The Kabul times, Afghanistan Trustable News Agency.

‘Want to go home’: Nepalis fighting for Russia in Ukraine describe horrors

Kathmandu, Nepal – On a bitterly cold morning in early January, somewhere near Tokmak city in Ukraine’s Zaporizhzhia region, Bimal Bhandari* began a risky journey to desert the Russian army he had been serving with. The 32-year-old Nepali national was with another compatriot who also was fighting for the Kremlin, in and against Ukraine. The two men knew that getting away from the Russians would be a dangerous task, but they concluded that the risk was worth it, when weighed against their chances of survival as soldiers in Moscow’s savage war. Bhandari was in touch with a Nepali agent in Russia through a relative. The agent and another people smuggler promised that they could design an escape plan: For $3000 each, the two Nepali soldiers would be out. Three days after Bhandari and his friend shared their location, a man who spoke Hindi came with a driver and vehicle at the crack of dawn, picked them up and dropped them at an unknown spot that the traffickers claimed was near the Russian-Ukraine border. The man who spoke Hindi told them that handlers would be waiting to help them once they crossed over to the “other side”. So Bhandari and his friend stomped through knee-deep snow in minus 19 degrees Celsius (minus 2.2 degrees Fahrenheit) temperature for 17km (11 miles) in about seven hours. Famished and cold at the end of that journey, they called the traffickers again – only to be told to wait for 40 minutes for someone to pick them up. It was three hours before a vehicle arrived. There were no rescuers inside. Instead, it had a Russian border patrol team that handcuffed them and took them in the vehicle. They were jailed for a day, their passports seized before Bhandari was taken to a health facility, suffering from hypothermia. “It was our one and only chance to escape this brutal war and we failed,” he told Al Jazeera, from his hospital bed. “I do not want to recover – as soon as I get better, I’ll be pushed to the front line.” It is a fear that’s gripping dozens, if not hundreds, of Nepali families. While Nepal’s government does not have exact numbers of the country’s nationals fighting as mercenaries for Russia, some analysts believe they may total as many as one thousand. At least 12 Nepalis have been killed in the fighting, and five others captured by Ukraine. Nepal’s government is negotiating with Russia diplomatically for the repatriation of its citizens and the bodies of the deceased, the families of civilianturned-mercenaries are losing patience. On Tuesday, the families demonstrated outside the Russian embassy in Kathmandu, demanding that their relatives be sent back, dead bodies be repatriated, fresh recruitments be halted and compensation be offered for those killed in combat. It’s a far cry from the hope and promise of a life in Europe that first drew many of the recruits to Moscow’s side. Atit Chettri, a 25-year-old from Surkhet in western Nepal, had dreamed of a life in Europe. He had his eyes set on Portugal. But he had no pathway to the continent – until last October when he saw a TikTok video about Nepalis being recruited for the Russian army and posted an inquiry message. Within a few minutes, he got a direct message from an agent with contact details. The agent asked for $9,000 and promised a salary of around $3,000 a month, along with perks and bonuses, and Russian citizenship for him and later for his family. For Chettri, who was unemployed, this looked like a ticket to a better life. He accepted the offer. Four days later, he had a Russian tourist visa and a ticket to Moscow via Dubai booked for October 21, 2023. aljazeera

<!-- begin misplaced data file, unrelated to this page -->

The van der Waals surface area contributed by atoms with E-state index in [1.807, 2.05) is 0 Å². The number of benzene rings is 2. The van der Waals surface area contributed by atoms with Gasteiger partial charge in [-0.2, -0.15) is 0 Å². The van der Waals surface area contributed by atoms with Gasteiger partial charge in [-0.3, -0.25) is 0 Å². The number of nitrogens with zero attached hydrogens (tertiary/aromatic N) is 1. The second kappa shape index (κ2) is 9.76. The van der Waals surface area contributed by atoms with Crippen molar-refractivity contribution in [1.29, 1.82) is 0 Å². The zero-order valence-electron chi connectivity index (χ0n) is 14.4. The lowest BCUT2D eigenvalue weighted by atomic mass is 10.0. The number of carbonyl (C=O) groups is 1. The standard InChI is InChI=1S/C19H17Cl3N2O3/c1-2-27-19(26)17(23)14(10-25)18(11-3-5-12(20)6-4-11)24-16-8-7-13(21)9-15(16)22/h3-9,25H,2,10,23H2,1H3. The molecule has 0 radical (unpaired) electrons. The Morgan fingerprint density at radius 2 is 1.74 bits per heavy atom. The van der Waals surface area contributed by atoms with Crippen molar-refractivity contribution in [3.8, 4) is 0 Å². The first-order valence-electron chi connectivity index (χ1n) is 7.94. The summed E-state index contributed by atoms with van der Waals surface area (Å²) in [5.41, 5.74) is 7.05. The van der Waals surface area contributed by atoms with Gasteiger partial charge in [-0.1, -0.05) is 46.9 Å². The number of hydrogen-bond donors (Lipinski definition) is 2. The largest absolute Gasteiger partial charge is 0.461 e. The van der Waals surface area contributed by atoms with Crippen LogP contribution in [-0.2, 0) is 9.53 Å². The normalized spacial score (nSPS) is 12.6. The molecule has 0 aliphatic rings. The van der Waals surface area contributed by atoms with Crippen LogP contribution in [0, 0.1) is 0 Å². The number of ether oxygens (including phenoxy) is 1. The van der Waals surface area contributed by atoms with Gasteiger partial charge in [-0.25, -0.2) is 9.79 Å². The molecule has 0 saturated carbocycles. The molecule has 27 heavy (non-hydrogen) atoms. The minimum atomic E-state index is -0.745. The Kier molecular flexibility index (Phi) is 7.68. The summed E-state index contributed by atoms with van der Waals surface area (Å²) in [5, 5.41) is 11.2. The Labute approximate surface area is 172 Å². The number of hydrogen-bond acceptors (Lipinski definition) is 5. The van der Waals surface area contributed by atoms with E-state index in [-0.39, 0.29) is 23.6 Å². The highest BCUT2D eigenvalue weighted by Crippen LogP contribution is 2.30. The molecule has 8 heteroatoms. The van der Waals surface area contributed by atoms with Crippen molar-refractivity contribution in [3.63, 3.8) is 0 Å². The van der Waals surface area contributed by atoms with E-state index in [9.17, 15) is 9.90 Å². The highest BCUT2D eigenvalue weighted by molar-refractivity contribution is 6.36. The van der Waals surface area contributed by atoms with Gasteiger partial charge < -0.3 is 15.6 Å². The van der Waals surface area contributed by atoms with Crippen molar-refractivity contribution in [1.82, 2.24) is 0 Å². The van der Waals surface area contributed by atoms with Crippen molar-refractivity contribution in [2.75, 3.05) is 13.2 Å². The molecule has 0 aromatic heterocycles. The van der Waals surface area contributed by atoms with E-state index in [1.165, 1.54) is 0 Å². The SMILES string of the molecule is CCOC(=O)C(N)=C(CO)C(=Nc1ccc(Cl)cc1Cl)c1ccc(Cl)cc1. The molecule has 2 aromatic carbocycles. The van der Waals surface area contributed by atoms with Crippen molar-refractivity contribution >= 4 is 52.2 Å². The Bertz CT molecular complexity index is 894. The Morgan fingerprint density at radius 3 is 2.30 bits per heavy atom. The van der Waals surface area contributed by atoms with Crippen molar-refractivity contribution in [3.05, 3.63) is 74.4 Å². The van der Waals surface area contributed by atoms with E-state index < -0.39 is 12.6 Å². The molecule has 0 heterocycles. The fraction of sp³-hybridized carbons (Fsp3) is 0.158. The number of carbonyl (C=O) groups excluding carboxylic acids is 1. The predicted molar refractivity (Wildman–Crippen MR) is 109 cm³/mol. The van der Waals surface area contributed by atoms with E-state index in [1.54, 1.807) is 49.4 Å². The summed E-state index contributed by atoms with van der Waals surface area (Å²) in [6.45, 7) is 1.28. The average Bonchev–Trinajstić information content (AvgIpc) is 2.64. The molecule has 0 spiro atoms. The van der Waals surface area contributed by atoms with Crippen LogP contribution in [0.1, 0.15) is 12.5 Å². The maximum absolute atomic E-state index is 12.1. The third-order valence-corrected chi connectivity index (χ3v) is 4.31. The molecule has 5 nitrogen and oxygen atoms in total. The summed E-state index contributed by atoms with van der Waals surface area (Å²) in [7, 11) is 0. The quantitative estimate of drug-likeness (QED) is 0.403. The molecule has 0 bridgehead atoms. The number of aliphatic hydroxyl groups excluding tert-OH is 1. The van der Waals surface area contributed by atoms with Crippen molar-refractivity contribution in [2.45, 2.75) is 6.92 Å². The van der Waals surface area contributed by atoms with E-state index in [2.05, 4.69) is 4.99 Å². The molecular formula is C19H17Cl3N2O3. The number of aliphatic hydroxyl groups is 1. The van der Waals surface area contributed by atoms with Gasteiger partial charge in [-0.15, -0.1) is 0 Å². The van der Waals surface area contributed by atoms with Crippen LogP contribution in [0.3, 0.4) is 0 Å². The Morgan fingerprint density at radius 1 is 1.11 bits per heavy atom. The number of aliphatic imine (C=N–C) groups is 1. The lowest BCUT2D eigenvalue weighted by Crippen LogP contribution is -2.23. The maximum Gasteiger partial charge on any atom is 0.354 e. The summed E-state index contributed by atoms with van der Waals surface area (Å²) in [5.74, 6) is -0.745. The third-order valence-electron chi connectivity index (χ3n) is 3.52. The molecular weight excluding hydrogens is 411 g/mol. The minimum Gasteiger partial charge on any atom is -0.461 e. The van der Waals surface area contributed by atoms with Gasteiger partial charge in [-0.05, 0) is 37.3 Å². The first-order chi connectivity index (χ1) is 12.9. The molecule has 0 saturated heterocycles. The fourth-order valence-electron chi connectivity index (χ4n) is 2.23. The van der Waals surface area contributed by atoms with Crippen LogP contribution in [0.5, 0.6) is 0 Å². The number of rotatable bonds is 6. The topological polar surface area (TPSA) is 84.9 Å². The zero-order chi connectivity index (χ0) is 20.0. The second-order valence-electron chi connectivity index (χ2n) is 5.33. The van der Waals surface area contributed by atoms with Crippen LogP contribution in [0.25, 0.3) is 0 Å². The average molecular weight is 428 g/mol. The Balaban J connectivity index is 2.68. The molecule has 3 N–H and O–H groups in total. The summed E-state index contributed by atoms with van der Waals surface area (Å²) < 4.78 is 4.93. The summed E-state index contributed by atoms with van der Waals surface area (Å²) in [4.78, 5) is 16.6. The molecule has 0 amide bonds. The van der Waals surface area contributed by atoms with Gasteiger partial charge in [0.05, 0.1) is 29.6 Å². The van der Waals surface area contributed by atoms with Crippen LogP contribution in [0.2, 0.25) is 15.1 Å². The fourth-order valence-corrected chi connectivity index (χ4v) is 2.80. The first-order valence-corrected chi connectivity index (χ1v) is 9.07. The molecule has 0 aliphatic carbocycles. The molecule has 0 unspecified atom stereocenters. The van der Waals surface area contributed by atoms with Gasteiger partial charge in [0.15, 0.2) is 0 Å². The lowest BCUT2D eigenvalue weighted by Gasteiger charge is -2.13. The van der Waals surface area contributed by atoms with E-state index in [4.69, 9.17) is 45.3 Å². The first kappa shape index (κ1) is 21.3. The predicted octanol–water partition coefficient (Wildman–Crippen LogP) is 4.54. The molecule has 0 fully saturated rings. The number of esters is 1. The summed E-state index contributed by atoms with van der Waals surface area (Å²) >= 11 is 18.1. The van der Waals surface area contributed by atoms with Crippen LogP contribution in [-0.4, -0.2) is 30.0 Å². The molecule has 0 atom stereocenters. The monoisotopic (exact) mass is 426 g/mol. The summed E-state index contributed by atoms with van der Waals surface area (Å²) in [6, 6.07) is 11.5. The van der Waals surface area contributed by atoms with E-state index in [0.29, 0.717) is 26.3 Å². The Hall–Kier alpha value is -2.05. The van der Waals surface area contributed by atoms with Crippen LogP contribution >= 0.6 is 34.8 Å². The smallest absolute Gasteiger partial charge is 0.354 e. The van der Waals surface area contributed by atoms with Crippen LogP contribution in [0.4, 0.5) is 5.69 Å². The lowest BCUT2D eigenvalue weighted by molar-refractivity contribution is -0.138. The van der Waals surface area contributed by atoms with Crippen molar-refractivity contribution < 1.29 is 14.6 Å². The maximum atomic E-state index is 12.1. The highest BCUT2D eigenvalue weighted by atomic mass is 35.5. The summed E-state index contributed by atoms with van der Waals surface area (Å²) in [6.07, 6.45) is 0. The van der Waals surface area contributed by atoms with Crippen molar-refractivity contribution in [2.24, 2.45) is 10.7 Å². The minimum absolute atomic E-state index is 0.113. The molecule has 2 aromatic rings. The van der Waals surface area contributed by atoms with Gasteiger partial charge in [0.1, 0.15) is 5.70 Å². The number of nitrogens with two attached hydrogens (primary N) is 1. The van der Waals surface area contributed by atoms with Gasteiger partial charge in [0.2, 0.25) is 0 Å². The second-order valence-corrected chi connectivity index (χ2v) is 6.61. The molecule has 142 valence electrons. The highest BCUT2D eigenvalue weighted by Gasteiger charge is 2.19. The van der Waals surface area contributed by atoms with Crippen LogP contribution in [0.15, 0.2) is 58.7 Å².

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The Kabul times, Afghanistan Trustable News Agency.